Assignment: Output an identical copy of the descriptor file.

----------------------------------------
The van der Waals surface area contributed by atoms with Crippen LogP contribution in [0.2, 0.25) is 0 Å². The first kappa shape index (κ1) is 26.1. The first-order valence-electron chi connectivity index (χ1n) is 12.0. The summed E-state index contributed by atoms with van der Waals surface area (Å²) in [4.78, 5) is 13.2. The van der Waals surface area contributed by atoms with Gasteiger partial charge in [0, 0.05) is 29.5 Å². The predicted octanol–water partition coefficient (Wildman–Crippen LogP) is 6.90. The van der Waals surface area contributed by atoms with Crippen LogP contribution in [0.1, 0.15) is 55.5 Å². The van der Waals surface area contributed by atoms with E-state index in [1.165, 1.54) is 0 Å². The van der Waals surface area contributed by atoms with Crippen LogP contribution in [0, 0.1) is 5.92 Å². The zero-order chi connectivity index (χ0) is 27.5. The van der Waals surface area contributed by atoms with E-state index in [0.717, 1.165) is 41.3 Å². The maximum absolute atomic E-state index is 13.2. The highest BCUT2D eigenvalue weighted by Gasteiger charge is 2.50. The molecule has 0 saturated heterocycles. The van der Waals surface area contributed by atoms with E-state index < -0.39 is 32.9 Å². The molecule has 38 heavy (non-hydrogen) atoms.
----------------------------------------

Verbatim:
The van der Waals surface area contributed by atoms with Crippen LogP contribution in [0.2, 0.25) is 0 Å². The first kappa shape index (κ1) is 26.1. The first-order valence-electron chi connectivity index (χ1n) is 12.0. The summed E-state index contributed by atoms with van der Waals surface area (Å²) in [4.78, 5) is 13.2. The van der Waals surface area contributed by atoms with Gasteiger partial charge in [0, 0.05) is 29.5 Å². The predicted octanol–water partition coefficient (Wildman–Crippen LogP) is 6.90. The van der Waals surface area contributed by atoms with Crippen LogP contribution in [0.1, 0.15) is 55.5 Å². The van der Waals surface area contributed by atoms with E-state index in [1.165, 1.54) is 0 Å². The van der Waals surface area contributed by atoms with Crippen LogP contribution in [0, 0.1) is 5.92 Å². The zero-order chi connectivity index (χ0) is 27.5. The van der Waals surface area contributed by atoms with E-state index in [0.717, 1.165) is 41.3 Å². The maximum absolute atomic E-state index is 13.2. The highest BCUT2D eigenvalue weighted by Gasteiger charge is 2.50. The molecule has 0 saturated heterocycles. The van der Waals surface area contributed by atoms with E-state index < -0.39 is 32.9 Å². The molecule has 38 heavy (non-hydrogen) atoms.